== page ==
Update 4: News of the conference
Update 3: Nuba trashes the conference as held by those with a totalitarian mentality and says, “Ba’oum is not one of those who early joined the Movement, but joined in January 2008 and Ali Salem al-Baid joined in May 9, 2009.”
Update 2: a few months old but good analysis of the configuration in South Yemen
Update: Mousa Alnmrani, media officer at Hood, and others announced the first meeting of the new political party, a reformist offshoot of Islah. The legal thresholds to form a political party should be low enough that a multiplicity of political parties can form. Currently the financial requirements as well as the number of initial founding members are high, keeping political party formation an elite activity initially. I guess the Rashad Party is going to keep with established Yemeni tradition of not having an English spokesperson.
Party launched Federation of Yemeni Rashad, on Sunday, September 30 / September 2012, the work of its founding congress, under the slogan “the arbitration law of God and the reform of society and achieving renaissance of Yemen”, in the presence of party leaders and official representatives of the Parties Affairs Committee.
At the opening ceremony, which was launched in any of the Holy Quran, the President of the Federation of Rashad Dr Muhammad ibn Musa al-Amiri speech in which he welcomed the attendees, stressing that the party which declares today its launch will reach out to all forces and parties on the Yemeni arena, without exception, in terms of “virtue, righteousness and piety.”
South Yemen separatist leader Baid boycotts talks (AFP) : ADEN — Yemen’s Southern Movement kicked-off Sunday a meeting calling for independence for the south from the central government in Sanaa, but the conference was boycotted by a leading separatist leader.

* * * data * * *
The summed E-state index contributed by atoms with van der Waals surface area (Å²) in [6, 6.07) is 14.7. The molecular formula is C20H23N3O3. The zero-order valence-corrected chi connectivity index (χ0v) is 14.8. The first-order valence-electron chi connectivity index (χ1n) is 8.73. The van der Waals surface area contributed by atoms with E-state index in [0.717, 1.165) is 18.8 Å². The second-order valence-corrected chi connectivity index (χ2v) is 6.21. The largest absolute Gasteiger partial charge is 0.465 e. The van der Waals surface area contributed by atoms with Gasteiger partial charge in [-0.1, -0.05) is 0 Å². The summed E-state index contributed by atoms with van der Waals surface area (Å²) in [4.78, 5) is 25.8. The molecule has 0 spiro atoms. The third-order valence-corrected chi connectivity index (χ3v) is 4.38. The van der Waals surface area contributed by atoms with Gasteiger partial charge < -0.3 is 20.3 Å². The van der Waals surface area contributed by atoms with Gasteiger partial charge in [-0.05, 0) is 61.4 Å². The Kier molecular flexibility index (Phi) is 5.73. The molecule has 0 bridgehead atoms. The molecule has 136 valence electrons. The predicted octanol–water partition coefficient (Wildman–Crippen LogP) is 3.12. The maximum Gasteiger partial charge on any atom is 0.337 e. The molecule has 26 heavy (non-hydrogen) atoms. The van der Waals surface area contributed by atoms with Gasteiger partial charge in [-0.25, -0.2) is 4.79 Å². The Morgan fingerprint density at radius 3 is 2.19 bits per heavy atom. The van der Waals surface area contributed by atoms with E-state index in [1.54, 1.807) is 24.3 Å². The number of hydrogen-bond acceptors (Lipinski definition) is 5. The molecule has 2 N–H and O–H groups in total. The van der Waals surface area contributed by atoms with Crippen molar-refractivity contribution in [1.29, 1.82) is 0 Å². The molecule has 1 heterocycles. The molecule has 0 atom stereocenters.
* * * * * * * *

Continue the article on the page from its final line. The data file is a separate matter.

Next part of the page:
Yemen’s prominent separatist leader, Ali Salem al-Baid, a former vice president who lives in exile, boycotted the conference, saying it was not well prepared.
Baid, who a few days earlier had expressed his intention of not attending the conference, and his supporters represent a hardline faction of the movement.
Southern leader Hassan Baoum launched the three-day conference in front of thousands of people in Martyrs’ Square in Aden’s city centre Sunday, an AFP correspondent reported.
Baoum, in a speech to cheering crowd, declared that Yemen’s southerners reject the “occupation of the north” and that the conference would focus on outlining the parameters of a “peaceful struggle” for independence in the south, which was an independent state until it merged with the north in 1990.
Baoum made no mention of the national dialogue, a critical phase in Yemen’s transition process where all parties, including the opposition, the separatists, the youth and the northern rebels are expected to come together and agree on a new constitution and on next presidential and parliamentary elections.
He said the uprising that forced the ouster of long-time president Ali Abdullah Saleh had given hope to the southerners — who have long claimed marginalisation by the north — that their calls for equality, and in some cases independence, would be recognised.
But those “hopes were dashed,” he said, referring to sporadic clashes with troops and increasing unrest in southern towns that have fought for the region’s rights.